Some will never believe that contact with the dead is possible and I get that too. My own scientific brain is deeply skeptical. I don’t write these words to persuade anyone of anything. Still, when a friend I respect, an open-minded atheist who has had her share of pain and loss, recommended McKay’s book, I immediately knew I had to read it.
One thing is certain. People in pain will do just about anything to not be. Pain motivates. It doesn’t matter if it’s physical, emotional or spiritual. If we hurt, we seek relief. At some point, we literally or figuratively drop to our knees and surrender. We open up.
I am able to make quick and long-lasting progress with some clients in deep emotional pain. Their normal coping strategies and defense mechanisms become useless. Denial, avoidance, repression and the rest are abandoned, littered behind them like trash they once treasured but now no longer need. Desperation drives them to my door where I am honored to receive them.
McKay suggests our pain is necessary. It’s why we’re here. We don’t want pain, of course. We don’t want to lose, hurt or fail. No one wants these things but it’s a huge reason we’re here. It is vital fertilizer for needed growth. Our lessons of loss contain important truths that we traveled all this way to acquire. It’s how we become, how we evolve, how we deepen our awareness of eternal love.
In McKay’s book, his son Jordan explains why things happen as they do. Life is a school and we’re all enrolled. Some students are more open than others to learning but as long as we breathe, the lessons keep coming. There is a reason behind all of it. Jordan states, “And beneath the ripples of cause and effect, beneath the material impact of every choice, is the driving purpose of all consciousness (and everything consciousness creates): to become.”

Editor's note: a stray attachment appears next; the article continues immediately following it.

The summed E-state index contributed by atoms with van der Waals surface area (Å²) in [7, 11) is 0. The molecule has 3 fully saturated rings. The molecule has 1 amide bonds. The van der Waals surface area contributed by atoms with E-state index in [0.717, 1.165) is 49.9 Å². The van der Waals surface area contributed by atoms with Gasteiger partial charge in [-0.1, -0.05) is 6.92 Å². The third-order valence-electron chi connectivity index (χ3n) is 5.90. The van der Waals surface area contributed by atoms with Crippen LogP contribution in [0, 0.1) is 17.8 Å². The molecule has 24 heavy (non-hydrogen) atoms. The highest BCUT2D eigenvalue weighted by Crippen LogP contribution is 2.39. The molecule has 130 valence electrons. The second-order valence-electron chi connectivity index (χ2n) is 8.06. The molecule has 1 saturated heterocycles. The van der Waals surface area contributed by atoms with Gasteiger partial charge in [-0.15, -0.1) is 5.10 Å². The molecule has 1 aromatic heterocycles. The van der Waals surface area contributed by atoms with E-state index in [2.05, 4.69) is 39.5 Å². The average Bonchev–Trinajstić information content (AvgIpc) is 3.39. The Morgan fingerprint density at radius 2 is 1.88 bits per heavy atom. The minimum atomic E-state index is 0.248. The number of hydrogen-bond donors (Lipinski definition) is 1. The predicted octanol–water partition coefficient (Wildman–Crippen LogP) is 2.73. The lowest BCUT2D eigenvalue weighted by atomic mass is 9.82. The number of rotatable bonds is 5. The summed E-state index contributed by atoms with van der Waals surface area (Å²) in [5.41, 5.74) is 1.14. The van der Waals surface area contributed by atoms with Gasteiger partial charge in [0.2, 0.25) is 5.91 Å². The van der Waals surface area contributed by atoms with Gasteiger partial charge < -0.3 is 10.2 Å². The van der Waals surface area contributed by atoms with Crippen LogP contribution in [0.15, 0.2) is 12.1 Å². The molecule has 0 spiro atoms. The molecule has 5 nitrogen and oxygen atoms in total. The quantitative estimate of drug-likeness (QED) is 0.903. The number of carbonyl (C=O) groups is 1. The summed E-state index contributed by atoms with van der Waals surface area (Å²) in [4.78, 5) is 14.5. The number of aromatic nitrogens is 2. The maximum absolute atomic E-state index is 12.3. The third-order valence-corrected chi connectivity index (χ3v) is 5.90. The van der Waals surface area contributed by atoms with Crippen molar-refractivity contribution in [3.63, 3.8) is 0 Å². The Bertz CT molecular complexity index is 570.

Everything teaches all the time. It is up to us to pay attention and learn. He states, “There is a force, much like gravity, that pulls us toward the circumstances of our next lesson.”
If we are sensitive and receptive, we will feel it, Jordan explains, as “an attraction, almost a yearning to be entangled in a particular kind of struggle.” Beyond our conscious awareness, we may discover we “seek people, situations, and environments that offer a new version of old challenges that we haven’t learned how to face, or new lessons that are integral to the plan for this life.”